The sandy reed-beds of the Mouths of Sirion had been home to settlements of the Sindar from their earliest days in Beleriand, and though Círdan ruled his seafaring Falathrim from the Havens of the Falas further north along the coasts, he long maintained a secret outpost and fleet of small vessels among the tall reeds of Sirion's delta. These were the first beginnings of the Havens of Sirion.
It was after the Dagor Bragollach that Círdan's hidden outpost began to gain in importance. Turgon sent envoys from Gondolin there to sail into the West in search of Valinor, though none succeeded. Soon after the Nirnaeth Arnoediad, Círdan's Havens to the north were overrun and destroyed. His ships fled south with many of his people aboard, and they settled at the Havens of Sirion and on the Isle of Balar to the southwest. Turgon again sent mariners from the Havens of Sirion to seek the aid of the Valar, but again they failed.
Ultimately even Turgon's kingdom fell to the forces of Morgoth, but because of the friendship between Gondolin and Círdan, the survivors of that fallen realm travelled southwards under the leadership of Tuor, and founded a settlement1 of their own at the Mouths of Sirion. As disaster after disaster befell the Elves and Edain of Beleriand, more refugees came southwards to join Tuor and his people, including the survivors of the Ruin of Doriath, and other Elves and Men from far and wide.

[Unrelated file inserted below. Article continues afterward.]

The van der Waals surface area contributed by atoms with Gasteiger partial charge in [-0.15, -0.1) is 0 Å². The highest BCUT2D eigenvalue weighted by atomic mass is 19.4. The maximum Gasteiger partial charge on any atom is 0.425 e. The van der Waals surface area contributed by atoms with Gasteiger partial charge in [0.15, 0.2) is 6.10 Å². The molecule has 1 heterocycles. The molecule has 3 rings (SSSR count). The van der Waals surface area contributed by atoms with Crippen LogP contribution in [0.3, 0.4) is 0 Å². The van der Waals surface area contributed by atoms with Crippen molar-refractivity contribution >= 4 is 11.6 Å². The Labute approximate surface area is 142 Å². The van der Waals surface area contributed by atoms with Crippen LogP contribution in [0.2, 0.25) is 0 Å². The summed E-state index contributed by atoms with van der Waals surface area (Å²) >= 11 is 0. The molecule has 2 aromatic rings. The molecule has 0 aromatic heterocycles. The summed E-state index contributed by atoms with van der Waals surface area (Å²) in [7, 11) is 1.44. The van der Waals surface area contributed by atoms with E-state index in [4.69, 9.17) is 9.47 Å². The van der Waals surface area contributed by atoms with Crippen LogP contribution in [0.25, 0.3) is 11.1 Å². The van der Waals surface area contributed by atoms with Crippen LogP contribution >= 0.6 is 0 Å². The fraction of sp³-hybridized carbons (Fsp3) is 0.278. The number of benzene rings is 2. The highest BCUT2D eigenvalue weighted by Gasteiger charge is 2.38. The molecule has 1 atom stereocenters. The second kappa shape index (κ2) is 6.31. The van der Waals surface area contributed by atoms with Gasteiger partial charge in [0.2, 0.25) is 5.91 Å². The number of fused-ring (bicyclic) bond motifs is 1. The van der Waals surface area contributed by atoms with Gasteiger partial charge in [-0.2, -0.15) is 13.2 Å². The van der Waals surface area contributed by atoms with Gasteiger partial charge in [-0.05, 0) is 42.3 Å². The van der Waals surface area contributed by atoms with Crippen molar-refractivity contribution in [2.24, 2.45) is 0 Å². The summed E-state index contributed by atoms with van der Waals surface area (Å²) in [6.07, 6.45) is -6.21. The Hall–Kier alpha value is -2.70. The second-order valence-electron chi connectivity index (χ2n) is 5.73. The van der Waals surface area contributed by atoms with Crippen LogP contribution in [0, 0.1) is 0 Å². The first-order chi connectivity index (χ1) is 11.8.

For a time, the Havens at the Mouths of Sirion remained peaceful, and after Tuor departed, his son Eärendil became the lord of that people. It was at that time that the poet Dírhavel, who lived among the settlers, wrote the epic lay known as the Narn i Chîn Húrin. As the years passed, Eärendil himself travelled far and wide on the Great Sea, seeking a way into the West as the mariners of his grandfather Turgon had done.
The peace of the Havens was broken at last by the four remaining Sons of Fëanor. Eärendil's wife Elwing was the bearer of a Silmaril that her ancestors Beren and Lúthien had recovered from Morgoth's Crown. Fëanor's sons laid claim to this, and launched a fierce attack on the Havens of Sirion. Elwing herself escaped, and was carried out to sea by the power of Ulmo. So she brought the Silmaril to Eärendil, and through the power of the Jewel they found their way to the land of the Valar.
Of the Havens that they left behind, little more is known for sure. It is clear that the fighting there was fierce, and of the Sons of Fëanor both Amrod and Amras were slain in the battle. The settlement itself presumably survived for a time, but soon afterwards, in answer to Eärendil's prayer, the host of the Valar came against Morgoth in the far north. Their assault broke the lands of Beleriand: the River Sirion and its Mouths were drowned beneath the Sea, and with that the last of the Havens of the First Age to an end.
According to any early name-list given in volume 5 of The History of Middle-earth, that settlement was known as Siriombar, but that name doesn't reappear in any later writing.
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